Thursday and Friday, June 1 & 2, 2017
Hosted by the University of California, Berkeley
Pre-conference event May 31st at the University Stadium
- Daniel J. Solove, George Washington University Law Professor
- Chris Jay Hoofnagle, Berkeley School of Information & School of Law Adjunct Professor
PLSC assembles privacy law scholars and practitioners from around the world to discuss current issues and foster greater connections between academia and practice. It brings together privacy law scholars, privacy scholars from other disciplines (economics, philosophy, political science, computer science), and practitioners (industry, legal, advocacy, and government).
PLSC is a paper workshop. There are no published proceedings, and after the event, papers are not available. Because authors’ drafts are works in progress, we do not publicly release these writings, nor do we publicize them (no Tweeting, blogging, etc.), as authors’ ideas are often inchoate and need incubation for full development.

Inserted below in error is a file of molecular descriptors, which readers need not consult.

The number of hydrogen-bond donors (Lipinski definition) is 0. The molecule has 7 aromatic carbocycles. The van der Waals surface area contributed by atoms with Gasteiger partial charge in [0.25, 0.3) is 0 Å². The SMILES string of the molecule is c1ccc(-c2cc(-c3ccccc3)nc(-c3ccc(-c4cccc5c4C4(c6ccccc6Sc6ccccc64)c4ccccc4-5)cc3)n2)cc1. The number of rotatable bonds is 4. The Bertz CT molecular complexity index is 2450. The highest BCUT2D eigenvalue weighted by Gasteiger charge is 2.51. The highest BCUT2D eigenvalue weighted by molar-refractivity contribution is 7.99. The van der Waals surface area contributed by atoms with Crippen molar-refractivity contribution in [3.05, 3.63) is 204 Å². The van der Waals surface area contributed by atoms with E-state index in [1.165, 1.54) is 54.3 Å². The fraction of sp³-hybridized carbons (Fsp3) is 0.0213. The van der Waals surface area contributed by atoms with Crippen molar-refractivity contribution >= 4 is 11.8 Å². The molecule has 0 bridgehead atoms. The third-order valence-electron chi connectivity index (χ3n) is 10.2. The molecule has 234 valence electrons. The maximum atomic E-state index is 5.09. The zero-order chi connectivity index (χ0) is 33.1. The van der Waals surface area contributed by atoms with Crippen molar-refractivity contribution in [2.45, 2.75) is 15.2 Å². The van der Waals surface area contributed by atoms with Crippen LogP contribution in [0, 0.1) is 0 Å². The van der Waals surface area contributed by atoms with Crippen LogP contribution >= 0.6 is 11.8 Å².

At PLSC, papers workshops are led by a “commenter” who facilitates a discussion among participants on an author’s paper. Authors are encouraged to participate in “listening” mode. There are no panels or talking head events at PLSC.
All participants are expected to read and be prepared to discuss one paper per session (usually a total of 8 papers), and thus PLSC requires significant preparation. We recommended that participants devote 1.5 to 2 days of reading to prepare prior to the conference. One does not need to submit a paper to participate in PLSC–indeed most participants do not.
PLSC is an annual event, alternating between Berkeley Law and The George Washington University School of Law. Participation is by invitation only. Last year, PLSC had 260 participants.
International Association of Privacy Professionals Paper Award
The International Association of Privacy Professionals (IAPP) is sponsoring an award for two papers presented at PLSC. The two winning authors will each receive $2500 from IAPP, an opportunity to present the paper at the IAPP Privacy Academy 2017 (travel will be provided for up to two authors of each paper), and an opportunity to publish an abstract or summary of the paper in the Privacy Advisor. The criteria are overall excellence and relevance to the practice of privacy law.